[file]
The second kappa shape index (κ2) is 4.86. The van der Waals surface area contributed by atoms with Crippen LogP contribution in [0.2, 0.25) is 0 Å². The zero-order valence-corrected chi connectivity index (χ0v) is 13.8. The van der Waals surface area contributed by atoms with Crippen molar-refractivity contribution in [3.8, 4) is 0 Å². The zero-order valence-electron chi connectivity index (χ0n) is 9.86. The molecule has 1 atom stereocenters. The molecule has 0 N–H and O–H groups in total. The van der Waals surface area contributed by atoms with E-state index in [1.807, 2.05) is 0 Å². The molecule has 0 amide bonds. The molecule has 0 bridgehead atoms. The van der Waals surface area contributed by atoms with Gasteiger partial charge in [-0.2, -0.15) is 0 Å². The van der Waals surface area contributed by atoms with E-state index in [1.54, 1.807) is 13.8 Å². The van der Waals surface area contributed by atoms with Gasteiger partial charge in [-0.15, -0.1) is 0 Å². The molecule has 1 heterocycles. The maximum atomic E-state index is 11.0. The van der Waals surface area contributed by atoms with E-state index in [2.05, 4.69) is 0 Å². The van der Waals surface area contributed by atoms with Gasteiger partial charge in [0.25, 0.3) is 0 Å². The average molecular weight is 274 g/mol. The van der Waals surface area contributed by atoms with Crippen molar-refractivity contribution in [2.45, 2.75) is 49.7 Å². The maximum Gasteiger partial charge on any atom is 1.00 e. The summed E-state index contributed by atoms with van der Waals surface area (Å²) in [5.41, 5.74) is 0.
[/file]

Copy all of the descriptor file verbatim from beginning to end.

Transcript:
The second kappa shape index (κ2) is 4.86. The van der Waals surface area contributed by atoms with Crippen LogP contribution in [0.2, 0.25) is 0 Å². The zero-order valence-corrected chi connectivity index (χ0v) is 13.8. The van der Waals surface area contributed by atoms with Crippen molar-refractivity contribution in [3.8, 4) is 0 Å². The zero-order valence-electron chi connectivity index (χ0n) is 9.86. The molecule has 1 atom stereocenters. The molecule has 0 N–H and O–H groups in total. The van der Waals surface area contributed by atoms with E-state index in [1.807, 2.05) is 0 Å². The molecule has 0 amide bonds. The molecule has 0 bridgehead atoms. The van der Waals surface area contributed by atoms with Gasteiger partial charge in [-0.2, -0.15) is 0 Å². The van der Waals surface area contributed by atoms with E-state index in [1.54, 1.807) is 13.8 Å². The van der Waals surface area contributed by atoms with Gasteiger partial charge in [-0.15, -0.1) is 0 Å². The molecule has 1 heterocycles. The maximum atomic E-state index is 11.0. The van der Waals surface area contributed by atoms with E-state index in [2.05, 4.69) is 0 Å². The van der Waals surface area contributed by atoms with Gasteiger partial charge in [0.25, 0.3) is 0 Å². The average molecular weight is 274 g/mol. The van der Waals surface area contributed by atoms with Crippen molar-refractivity contribution in [2.45, 2.75) is 49.7 Å². The maximum Gasteiger partial charge on any atom is 1.00 e. The summed E-state index contributed by atoms with van der Waals surface area (Å²) in [5.41, 5.74) is 0.